Etiquette Questions, Answered: Tricky Conversations
Q. A coworker of mine lies so often and so freely that it’s hard to trust anything she says. She’s an older woman, so I’ve even wondered if she might be dealing with early-onset dementia. How can I address this situation?
Name withheld by request
A. Lies are deliberate misstatements. But you don’t sound convinced that your coworker is fibbing intentionally. If you think that she may have a health problem that’s causing her to say things that are wrong or untrue, then your ethical obligation is the same as if you saw her trip over a curb and hit her head on the sidewalk: Offer her aid.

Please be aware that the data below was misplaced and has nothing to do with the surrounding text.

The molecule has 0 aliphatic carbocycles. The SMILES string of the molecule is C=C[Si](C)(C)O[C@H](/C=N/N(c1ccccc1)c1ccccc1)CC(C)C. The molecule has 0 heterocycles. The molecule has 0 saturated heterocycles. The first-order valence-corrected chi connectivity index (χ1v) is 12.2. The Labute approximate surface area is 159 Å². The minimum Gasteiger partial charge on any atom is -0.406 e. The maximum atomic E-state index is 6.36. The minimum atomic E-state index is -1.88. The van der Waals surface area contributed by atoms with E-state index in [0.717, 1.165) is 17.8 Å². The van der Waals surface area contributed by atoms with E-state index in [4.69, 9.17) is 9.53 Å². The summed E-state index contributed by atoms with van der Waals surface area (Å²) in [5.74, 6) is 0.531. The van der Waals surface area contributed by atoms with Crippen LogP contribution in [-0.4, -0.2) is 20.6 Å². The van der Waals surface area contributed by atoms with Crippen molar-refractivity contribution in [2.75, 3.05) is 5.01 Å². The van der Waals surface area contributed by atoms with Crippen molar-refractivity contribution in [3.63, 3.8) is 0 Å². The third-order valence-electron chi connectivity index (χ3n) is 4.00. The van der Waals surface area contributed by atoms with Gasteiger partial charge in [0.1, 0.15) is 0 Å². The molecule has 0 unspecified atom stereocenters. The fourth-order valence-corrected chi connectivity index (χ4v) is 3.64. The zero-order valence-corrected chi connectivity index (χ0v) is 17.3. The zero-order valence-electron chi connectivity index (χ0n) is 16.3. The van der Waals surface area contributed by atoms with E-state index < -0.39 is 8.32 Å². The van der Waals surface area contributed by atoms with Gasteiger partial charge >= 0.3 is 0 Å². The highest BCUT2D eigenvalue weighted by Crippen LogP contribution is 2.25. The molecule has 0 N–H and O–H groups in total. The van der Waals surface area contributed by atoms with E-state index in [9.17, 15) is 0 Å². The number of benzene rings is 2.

Here’s how you do that. The next time your coworker says something fallacious that could cause problems for others at work, take her aside and ask if she’s aware that her statement was factually incorrect. Gauge her response. If she seems unsure or unsteady, your next conversation should be with your supervisor or someone in human resources who can put your colleague in touch with a health professional. And if it seems that she is purposely lying? Your forthright and direct approach should put her on notice to knock it off. If it doesn’t, you’ll need to loop in your boss and/or HR before anyone else’s work is compromised.